Meps and ultrasound


Nathaniel Firethorn
March 9, 2003, 03:24 PM
Hi, all,

Will Meprolights survive a trip through the ultrasonic cleaner, or should they be removed first?

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March 9, 2003, 11:10 PM
I'd check with the manufacturer.
My gut reaction is it's Ok, but ultrasonics can do strange things.

A lot depends on the solution used as a cleaner agent, since ultrasonics often speed up any action that attacks the object in the tank.

Since the tritium vials are "glued" in the sights, the ultrasonic action might break the bond down.

I don't know what effect the ultrasonics would have on the vials.

Better check the maker, than sorry. A fast email ought to do it.

Nathaniel Firethorn
March 10, 2003, 09:43 AM
I'd love to, but their email bounces and the "Contact Us" part of their website crashes. (Besides being infested with useless Schlockwave.) :banghead: :cuss:

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Nathaniel Firethorn
March 10, 2003, 12:03 PM
However, Kimber (the North America distributor for Meps) responded with the following:

MEPROLIGHT has conducted experiments to determine the effects of ultrasonic cleaning on their tritium illuminated weapon sights. A brief discussion of the tests, results and conclusions is presented below:

GENERAL: The tritium illuminated light sources that provide the light in the weapon sights are small glass capsules whose interior is coated with a layer of phosphor. The principle of ultrasonic cleaning is to vibrate the cleaning bath at such very high levels that the cleaning fluid will “bombard” the dirty surfaces and penetrate into every part of the surface to be cleaned. According to every manufacturer of tritium light sources, this type of “bombardment” can loosen some of the phosphor coating in the capsule wall and, as a result, cause a decrease in brightness. The testing performed at MEPROLIGHT was intended to determine how much of a problem this really is, and what extent the brightness of the sights is affected by ultrasonic cleaning.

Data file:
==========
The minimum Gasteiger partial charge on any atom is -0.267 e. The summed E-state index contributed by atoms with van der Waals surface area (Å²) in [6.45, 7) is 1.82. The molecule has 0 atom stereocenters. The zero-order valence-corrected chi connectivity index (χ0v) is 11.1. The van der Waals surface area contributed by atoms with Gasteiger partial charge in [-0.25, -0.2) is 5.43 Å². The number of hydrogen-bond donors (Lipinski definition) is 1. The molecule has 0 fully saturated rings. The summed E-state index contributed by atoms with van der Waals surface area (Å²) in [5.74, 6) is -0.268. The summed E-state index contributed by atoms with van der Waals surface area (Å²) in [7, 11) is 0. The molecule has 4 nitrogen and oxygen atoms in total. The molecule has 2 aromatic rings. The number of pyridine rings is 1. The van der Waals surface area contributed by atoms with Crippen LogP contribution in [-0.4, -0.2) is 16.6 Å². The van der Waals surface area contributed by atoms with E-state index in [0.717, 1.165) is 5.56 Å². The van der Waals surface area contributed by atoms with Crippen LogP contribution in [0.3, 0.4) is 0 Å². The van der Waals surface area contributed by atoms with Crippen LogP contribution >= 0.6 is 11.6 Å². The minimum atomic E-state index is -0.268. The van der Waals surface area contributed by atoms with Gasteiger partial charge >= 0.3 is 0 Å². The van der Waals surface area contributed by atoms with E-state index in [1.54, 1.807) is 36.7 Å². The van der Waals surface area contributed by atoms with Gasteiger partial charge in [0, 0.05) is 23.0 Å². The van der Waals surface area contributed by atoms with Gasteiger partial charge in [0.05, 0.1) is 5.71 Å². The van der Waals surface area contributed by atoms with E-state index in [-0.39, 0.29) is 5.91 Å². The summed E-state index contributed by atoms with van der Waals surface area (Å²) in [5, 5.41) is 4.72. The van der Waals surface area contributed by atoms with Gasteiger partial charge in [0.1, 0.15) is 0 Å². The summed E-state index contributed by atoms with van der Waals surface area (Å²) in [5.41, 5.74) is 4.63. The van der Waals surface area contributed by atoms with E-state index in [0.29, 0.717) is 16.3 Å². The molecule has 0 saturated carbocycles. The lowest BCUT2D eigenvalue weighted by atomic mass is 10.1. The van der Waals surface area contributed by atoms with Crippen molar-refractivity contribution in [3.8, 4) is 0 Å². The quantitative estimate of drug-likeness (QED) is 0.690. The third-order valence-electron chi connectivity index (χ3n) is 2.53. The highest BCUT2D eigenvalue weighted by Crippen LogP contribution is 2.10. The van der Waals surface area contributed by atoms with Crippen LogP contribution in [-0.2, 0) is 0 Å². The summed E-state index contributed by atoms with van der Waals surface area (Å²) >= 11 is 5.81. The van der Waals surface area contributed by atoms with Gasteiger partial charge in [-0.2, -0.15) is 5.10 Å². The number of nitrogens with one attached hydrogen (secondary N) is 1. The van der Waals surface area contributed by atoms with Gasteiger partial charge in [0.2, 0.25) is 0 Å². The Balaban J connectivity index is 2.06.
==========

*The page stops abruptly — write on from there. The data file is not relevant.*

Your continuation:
TESTING: A sample of various types of sights was chosen for the experiment. The brightness of each was measured before the testing, then during the testing and finally at he completion. The testing consisted of performing a large number of cycles of ultrasonic cleaning (each 1-minute in duration) with “rest time” on 1 minute in between the cycles. A total of thirty (30) of these cycles with no detrimental effects noted with respect to brightness. These sights were then “cleaned” in 2 cycles of 10 minutes each and one of 20 minutes each. Once again, after these tests, no detrimental effects were noted. The final test was for one of 30 minutes duration and, here again, there were no detrimental effects.

CONCLUSION: We see no reason to believe that short exposures to ultrasonic cleaning, as described above, will cause a decrease in brightness to our sights. However, since we cannot test all ultrasonic systems and cleaning solutions, we cannot state that none of them will cause damage to the sights-even kept to the minimum amount of time deemed necessary for proper cleaning of the weapons component and that the sights be inspected at the conclusion of such cleaning to assure that no obvious decrease in brightness has occurred.HTH,
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